Close cooperation between Higher Education Institutions (HEIs) industry, businesses, or other non-academic partners. These non-academic organisations are not seen as clients, ultimately benefiting from the collaboration outcomes, but as equal partners in the entire research and development process (incl. definition of concepts, co-creation of methods) and as process facilitators bridging to create a bigger impact.
The following text was extracted from the Final Report on the Impact of the University Business Cooperation issued by the European Commission in 2014. Authors: Dr. Adrian Healy, Dr. Markus Perkmann, Prof. John Goddard and Louise Kempton. Catalogue Number: NC-02-14-337-EN-N. Project Number: 2014.3253.
Both the business sector and higher education institutions make an important contribution to sustainable economic growth, employment and prosperity in the EU. They do so directly as employers and producers of goods and services, and through their role in promoting innovation and future capacity for growth, such as by developing a more skilled and knowledgeable workforce. Promoting and developing cooperation between higher education and business is a core element of the EU’s Agenda for Modernising Higher Education, and the potential to enhance this contribution further, through increased levels of collaboration, is now firmly recognized within EU policy circles and in Member States, most recently with the publication of Europe 2020 and the related Flagship Initiatives.
This potential has been most explicitly developed in the area of research and innovation. There are now numerous examples of initiatives seeking to encourage university- business collaboration in this area, with an associated consideration of what works, and what does not. In contrast, the promotion of business-university collaboration in the field of education has been relatively underplayed. This is unfortunate as it is through people, as students, graduates and employees, that knowledge exchange can often most effectively be embedded in both universities and businesses, relevant skills developed and the conditions for future innovation and economic growth laid.
Science-to-Business Marketing Research Centre identified eight types of university-business cooperation (Science-to-Business Marketing Research Centre 2011):
- Collaboration in R&D (joint R&D activities, contract research, R&D consulting, cooperation in innovation, joint publication with firm scientists/researchers, joint supervision of theses, students’ projects);
- Mobility of academics;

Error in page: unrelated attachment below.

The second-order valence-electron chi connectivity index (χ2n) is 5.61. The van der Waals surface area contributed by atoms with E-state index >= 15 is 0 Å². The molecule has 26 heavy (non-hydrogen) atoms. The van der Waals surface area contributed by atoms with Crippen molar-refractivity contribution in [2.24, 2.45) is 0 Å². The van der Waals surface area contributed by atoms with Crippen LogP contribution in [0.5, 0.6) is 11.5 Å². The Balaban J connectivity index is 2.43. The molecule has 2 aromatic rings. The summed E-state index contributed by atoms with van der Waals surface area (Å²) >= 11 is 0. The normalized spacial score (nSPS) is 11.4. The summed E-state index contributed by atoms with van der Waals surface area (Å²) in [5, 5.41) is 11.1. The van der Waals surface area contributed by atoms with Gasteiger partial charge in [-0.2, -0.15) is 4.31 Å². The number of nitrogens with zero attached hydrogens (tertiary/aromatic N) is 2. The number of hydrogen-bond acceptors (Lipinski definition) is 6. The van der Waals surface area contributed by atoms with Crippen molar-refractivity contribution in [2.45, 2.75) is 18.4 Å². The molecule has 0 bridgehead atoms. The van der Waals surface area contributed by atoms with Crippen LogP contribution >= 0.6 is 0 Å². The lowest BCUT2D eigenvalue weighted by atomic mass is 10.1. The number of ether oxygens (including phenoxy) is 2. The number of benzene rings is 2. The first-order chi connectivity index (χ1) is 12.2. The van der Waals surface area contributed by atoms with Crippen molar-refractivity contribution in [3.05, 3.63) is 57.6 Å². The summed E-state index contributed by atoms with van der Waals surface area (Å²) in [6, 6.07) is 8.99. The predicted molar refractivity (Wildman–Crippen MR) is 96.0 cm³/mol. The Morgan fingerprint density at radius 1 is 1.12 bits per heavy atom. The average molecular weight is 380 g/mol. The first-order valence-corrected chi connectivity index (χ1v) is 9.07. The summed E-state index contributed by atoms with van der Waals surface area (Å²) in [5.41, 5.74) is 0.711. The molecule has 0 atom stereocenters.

- Mobility of students;
- Commercialization of R&D results (thorough spin-offs, patenting, licenses etc.);
- Curriculum development and delivery (the process of collaboratively creating a learning environment with members of the business community);
- Lifelong learning;
- Entrepreneurship (e.g., creating new ventures);
- Governance (cooperation at managerial level of the university of firm).
Yet, despite the resurgence in business-university collaboration, research reports consistently find that cooperation practices are highly fragmented and uncoordinated, particularly when it comes to the educational offer. Evidence also suggests that cooperation in the field of education is much less common than levels of R&D collaboration, with the exception of cooperation in the mobility of students. Furthermore, there is a very limited literature on assessing the benefits of cooperation activity on the educational offer, with most attention focusing on cooperation and collaboration in the field of research and innovation.
Background to University-Business Collaboration (UBC)
While there has historically never been a singular accepted European model of higher education, the Humboldtian principle which emphasises the 'union of teaching and research' in academic work was dominant in German speaking Europe and highly influential in parts of Eastern Europe from the late 1800s to the 1950s. This principle can be summarised as follows: “The function of the university was to advance knowledge by original and critical investigation, not just to transmit the legacy of the past or to teach skills.” This philosophy of higher education arguably led to the emphasis on collaborative and applied research for the benefit of industry, the military and wider society in places that adopted the Humboldtian model. This was in contrast to the ‘Anglo-Saxon’ model (as advocated by Cardinal Newman) which emphasised a liberal education, separated from commercial or professional training, and which advocated a distinction between ‘discovery’ and ‘teaching’ or the ‘Napoleonic’ model that dominated in Southern Europe, where higher education was regulated and controlled by the state. This has acted to separate educational learning from the local economy.